It’s the ultimate handwavey, science fiction trope. Engage the warp drive and you can move people through time and space faster than you can pronounce intergalactic mycelium network. Warp drives allow us to conceive of galaxy-spanning civilizations, unfettered by the laws of relativity. Without the ability to transcend the speed of light, we’re stuck in our stellar nursery. Even our closest galactic neighbors are separated from us by generational distances. But a technology that has been stuck in the realm of speculative futurists like Isaac Asimov and Gene Roddenberry, may be edging closer to the realm of science fact.
According to Science Alert, researchers are beginning to take the concept of faster-than-light (FTL) travel more seriously. One FTL design that has been kicking around the backpages of speculative scientific journals for a while has gained exciting steam in recent months: the Alcubierre Warp Drive.
Scientist can't find a reason why the Alcubierre Drive shouldn't work
The Alcubierre design was the brainchild of Miguel Alcubierre, a Mexican physicist who proposed his concept for FTL travel in a 1994 paper. The design relies on speculative applications of the Einstein field equations, which remain our best mathematical models for how space, time and energy interact within our universe. Just in case you aren’t versed in advanced field theory, here’s the rub: the Alcubierre Drive doesn’t actually move faster than light. What it actually does is stretch the fabric of space-time, creating a wave structure that contracts the space ahead of it. While the drive moves at subliminal speeds, the functional result is FTL travel since the space ahead of the drive has been contracted. You still with me? Great.
Any theoretical spaceship rocking an Alcubierre Drive would travel inside a kind of space-time bubble encapsulated by the wave. If this sounds a lot like the way warp speed looks on Star Trek and in the Star Wars flicks, you’re not alone. Now, some young researchers are gearing up to make the Alcubierre Drive a reality.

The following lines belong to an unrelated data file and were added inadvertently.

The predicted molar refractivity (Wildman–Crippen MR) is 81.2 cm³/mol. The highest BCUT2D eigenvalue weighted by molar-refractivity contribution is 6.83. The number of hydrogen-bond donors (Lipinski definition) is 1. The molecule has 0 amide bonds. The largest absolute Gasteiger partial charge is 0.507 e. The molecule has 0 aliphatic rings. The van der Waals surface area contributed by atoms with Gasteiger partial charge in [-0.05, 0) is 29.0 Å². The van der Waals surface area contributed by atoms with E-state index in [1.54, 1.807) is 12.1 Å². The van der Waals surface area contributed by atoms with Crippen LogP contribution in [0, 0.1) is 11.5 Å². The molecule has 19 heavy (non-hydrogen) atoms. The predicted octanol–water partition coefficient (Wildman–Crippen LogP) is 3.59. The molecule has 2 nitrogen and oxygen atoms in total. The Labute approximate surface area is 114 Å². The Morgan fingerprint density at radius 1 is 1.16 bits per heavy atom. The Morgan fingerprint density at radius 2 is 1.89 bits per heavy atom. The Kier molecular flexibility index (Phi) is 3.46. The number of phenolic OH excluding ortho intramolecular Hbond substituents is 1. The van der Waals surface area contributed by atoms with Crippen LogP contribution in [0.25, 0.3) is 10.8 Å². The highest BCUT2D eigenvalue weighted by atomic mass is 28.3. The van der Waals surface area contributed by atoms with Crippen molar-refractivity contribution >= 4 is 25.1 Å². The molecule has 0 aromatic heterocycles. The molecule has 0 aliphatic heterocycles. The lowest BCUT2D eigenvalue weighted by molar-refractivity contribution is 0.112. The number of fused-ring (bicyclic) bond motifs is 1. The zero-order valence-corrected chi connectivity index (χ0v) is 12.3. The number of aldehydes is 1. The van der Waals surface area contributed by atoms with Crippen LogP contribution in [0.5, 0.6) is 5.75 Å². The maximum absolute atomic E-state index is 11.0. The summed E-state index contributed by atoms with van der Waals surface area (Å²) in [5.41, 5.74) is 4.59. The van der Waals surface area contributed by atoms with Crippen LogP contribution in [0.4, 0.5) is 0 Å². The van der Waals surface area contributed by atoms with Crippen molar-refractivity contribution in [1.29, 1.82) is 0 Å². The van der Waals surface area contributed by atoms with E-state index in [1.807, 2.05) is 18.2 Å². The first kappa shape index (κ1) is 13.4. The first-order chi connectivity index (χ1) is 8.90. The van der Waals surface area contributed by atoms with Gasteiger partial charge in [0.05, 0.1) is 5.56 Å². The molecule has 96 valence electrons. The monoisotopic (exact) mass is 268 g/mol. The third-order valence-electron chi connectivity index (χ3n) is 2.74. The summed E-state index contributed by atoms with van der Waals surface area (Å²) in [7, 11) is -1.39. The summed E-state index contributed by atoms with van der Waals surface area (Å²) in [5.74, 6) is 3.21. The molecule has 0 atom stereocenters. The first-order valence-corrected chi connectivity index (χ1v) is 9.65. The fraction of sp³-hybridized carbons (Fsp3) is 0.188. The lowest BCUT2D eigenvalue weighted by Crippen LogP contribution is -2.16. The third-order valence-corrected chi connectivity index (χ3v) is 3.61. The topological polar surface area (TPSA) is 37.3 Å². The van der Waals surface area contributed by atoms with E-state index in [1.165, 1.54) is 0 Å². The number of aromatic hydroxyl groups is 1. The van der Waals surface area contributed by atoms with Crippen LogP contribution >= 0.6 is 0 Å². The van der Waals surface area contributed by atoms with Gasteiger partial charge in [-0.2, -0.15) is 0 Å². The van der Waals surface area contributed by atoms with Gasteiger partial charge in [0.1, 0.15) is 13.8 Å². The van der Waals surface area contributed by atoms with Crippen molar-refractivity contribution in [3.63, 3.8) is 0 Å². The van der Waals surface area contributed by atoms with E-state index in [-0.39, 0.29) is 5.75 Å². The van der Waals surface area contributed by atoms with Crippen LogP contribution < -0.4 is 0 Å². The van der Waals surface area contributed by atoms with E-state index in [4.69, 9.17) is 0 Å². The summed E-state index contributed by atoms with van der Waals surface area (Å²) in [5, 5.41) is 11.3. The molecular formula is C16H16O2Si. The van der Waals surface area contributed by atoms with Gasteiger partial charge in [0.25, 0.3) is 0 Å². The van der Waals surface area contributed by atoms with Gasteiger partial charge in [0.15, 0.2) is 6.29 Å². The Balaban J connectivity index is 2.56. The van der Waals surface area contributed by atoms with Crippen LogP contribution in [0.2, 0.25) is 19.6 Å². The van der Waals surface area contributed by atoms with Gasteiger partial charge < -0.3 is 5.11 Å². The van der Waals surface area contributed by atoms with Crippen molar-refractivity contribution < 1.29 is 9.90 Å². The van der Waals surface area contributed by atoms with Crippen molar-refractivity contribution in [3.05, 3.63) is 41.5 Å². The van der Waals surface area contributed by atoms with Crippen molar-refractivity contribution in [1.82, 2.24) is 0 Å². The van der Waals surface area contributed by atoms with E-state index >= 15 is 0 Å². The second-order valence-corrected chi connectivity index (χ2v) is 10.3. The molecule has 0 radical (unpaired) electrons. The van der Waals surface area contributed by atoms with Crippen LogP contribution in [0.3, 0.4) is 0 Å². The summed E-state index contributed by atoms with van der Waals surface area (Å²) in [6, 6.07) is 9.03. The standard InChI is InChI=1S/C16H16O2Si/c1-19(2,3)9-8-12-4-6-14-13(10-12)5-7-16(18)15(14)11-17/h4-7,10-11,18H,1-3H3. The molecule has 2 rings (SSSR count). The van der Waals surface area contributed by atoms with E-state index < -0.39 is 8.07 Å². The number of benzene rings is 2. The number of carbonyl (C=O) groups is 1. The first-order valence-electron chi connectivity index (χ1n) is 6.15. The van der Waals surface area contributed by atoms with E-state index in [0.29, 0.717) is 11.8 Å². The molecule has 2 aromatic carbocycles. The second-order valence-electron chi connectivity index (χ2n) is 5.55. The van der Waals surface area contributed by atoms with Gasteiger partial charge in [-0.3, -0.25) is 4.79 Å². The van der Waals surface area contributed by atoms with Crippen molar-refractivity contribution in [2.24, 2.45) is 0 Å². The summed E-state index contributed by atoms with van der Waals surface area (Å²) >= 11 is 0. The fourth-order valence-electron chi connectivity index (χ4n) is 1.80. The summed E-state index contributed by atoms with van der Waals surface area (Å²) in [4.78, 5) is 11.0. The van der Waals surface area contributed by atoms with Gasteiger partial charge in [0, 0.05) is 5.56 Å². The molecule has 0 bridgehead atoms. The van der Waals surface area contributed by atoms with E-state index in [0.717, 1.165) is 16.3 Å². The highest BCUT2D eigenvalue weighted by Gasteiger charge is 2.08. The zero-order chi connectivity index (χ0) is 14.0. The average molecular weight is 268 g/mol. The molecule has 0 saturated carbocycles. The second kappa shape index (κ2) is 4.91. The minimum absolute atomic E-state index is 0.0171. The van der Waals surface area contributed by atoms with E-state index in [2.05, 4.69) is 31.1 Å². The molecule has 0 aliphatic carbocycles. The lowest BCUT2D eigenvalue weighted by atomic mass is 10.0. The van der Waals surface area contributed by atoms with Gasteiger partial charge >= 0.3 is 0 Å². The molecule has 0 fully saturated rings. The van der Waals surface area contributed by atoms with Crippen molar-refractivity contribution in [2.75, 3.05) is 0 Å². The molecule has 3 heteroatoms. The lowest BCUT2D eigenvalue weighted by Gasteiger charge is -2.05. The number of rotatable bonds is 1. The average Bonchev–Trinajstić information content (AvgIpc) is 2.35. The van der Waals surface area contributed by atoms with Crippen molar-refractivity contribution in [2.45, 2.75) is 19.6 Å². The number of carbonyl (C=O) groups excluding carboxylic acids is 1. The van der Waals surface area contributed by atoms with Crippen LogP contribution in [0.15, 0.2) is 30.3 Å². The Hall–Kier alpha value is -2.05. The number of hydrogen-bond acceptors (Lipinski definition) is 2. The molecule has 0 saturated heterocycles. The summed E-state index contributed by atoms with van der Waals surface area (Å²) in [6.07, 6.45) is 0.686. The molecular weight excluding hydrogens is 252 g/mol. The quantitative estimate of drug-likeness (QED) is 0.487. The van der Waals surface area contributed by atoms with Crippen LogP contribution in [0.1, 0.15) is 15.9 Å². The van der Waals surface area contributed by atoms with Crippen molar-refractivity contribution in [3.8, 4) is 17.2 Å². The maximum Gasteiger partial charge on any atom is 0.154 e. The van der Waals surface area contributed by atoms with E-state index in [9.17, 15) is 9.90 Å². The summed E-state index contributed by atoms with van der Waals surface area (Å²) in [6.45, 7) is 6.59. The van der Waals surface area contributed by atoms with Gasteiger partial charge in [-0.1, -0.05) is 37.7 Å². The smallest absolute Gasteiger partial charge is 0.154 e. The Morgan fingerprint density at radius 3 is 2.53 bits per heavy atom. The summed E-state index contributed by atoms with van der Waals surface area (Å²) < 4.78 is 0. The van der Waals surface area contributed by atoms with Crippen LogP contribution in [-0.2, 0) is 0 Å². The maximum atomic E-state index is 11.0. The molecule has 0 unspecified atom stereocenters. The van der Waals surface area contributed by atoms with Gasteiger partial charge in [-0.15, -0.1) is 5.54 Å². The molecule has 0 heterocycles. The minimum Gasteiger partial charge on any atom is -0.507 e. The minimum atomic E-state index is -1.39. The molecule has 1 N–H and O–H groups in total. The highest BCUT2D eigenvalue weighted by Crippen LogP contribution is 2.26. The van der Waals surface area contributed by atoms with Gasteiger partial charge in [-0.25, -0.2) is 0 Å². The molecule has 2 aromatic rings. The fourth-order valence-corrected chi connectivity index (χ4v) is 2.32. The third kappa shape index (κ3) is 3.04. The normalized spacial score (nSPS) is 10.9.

This hypothetical FTL drive was the subject of a scientific presentation made in Indianapolis at this year’s American Institute of Aeronautics and Astronautics Propulsion and Energy Forum. During a session on “The Future of Nuclear and Breakthrough Propulsion,” University of Alabama in Huntsville engineer and research assistant Joseph Agnew shared the results of a feasibility study that he performed on the Alcubierre design. And guess what? He couldn’t find a reason why the Alcubierre Drive shouldn’t work.
A functional warp drive still a long way off
Agnew described in his presentation how he came to this esoteric field of study, “I know in my own case, I initially had grouped it, mentally, into the same category as typical superluminal concepts, since obviously they all violate the ‘speed of light is the ultimate speed’ assumption. It wasn’t until I dug into the theory more carefully that I realized it did not have these problems. I think there would/will be much more interest when individuals delve into the progress that has been made. The historically theoretical nature of the idea is also itself a likely deterrent, as it’s much more difficult to see substantial progress when you are looking at equations instead of quantitative results.”
Obviously, the technology behind the Alcubierre Drive remains highly speculative. It will require tons of time and experimental physics to bring this FTL engine from the halls of “no reason it shouldn’t work” to “we’ve got it working.” Regardless of how far off we are, the fact that some scientific circles are taking the Alcubierre Drive seriously is pretty exciting. After all, speed limits were made to be broken. Engage.
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